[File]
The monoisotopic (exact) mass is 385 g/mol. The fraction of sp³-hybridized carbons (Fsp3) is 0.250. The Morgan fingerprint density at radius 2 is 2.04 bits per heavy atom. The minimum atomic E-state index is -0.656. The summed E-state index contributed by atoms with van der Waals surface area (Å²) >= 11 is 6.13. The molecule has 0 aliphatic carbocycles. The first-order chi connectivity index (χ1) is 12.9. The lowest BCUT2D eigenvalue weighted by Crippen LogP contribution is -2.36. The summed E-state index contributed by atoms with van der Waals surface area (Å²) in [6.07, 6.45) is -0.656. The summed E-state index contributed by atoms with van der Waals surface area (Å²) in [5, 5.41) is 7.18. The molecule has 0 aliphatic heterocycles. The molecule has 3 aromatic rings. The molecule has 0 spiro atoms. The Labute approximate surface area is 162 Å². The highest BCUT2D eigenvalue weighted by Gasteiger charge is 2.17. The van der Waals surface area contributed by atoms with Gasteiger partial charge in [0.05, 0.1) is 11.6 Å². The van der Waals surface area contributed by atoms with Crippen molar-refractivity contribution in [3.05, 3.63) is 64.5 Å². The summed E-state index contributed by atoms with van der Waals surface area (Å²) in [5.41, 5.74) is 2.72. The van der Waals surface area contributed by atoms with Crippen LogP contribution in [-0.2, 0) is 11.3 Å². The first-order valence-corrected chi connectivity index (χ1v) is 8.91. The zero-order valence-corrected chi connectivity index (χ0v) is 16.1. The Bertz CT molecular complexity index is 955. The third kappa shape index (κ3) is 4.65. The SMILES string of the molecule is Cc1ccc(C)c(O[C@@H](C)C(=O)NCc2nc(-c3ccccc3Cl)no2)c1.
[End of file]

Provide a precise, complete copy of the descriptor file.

The monoisotopic (exact) mass is 385 g/mol. The fraction of sp³-hybridized carbons (Fsp3) is 0.250. The Morgan fingerprint density at radius 2 is 2.04 bits per heavy atom. The minimum atomic E-state index is -0.656. The summed E-state index contributed by atoms with van der Waals surface area (Å²) >= 11 is 6.13. The molecule has 0 aliphatic carbocycles. The first-order chi connectivity index (χ1) is 12.9. The lowest BCUT2D eigenvalue weighted by Crippen LogP contribution is -2.36. The summed E-state index contributed by atoms with van der Waals surface area (Å²) in [6.07, 6.45) is -0.656. The summed E-state index contributed by atoms with van der Waals surface area (Å²) in [5, 5.41) is 7.18. The molecule has 0 aliphatic heterocycles. The molecule has 3 aromatic rings. The molecule has 0 spiro atoms. The Labute approximate surface area is 162 Å². The highest BCUT2D eigenvalue weighted by Gasteiger charge is 2.17. The van der Waals surface area contributed by atoms with Gasteiger partial charge in [0.05, 0.1) is 11.6 Å². The van der Waals surface area contributed by atoms with Crippen molar-refractivity contribution in [3.05, 3.63) is 64.5 Å². The summed E-state index contributed by atoms with van der Waals surface area (Å²) in [5.41, 5.74) is 2.72. The van der Waals surface area contributed by atoms with Crippen LogP contribution in [-0.2, 0) is 11.3 Å². The first-order valence-corrected chi connectivity index (χ1v) is 8.91. The zero-order valence-corrected chi connectivity index (χ0v) is 16.1. The Bertz CT molecular complexity index is 955. The third kappa shape index (κ3) is 4.65. The SMILES string of the molecule is Cc1ccc(C)c(O[C@@H](C)C(=O)NCc2nc(-c3ccccc3Cl)no2)c1.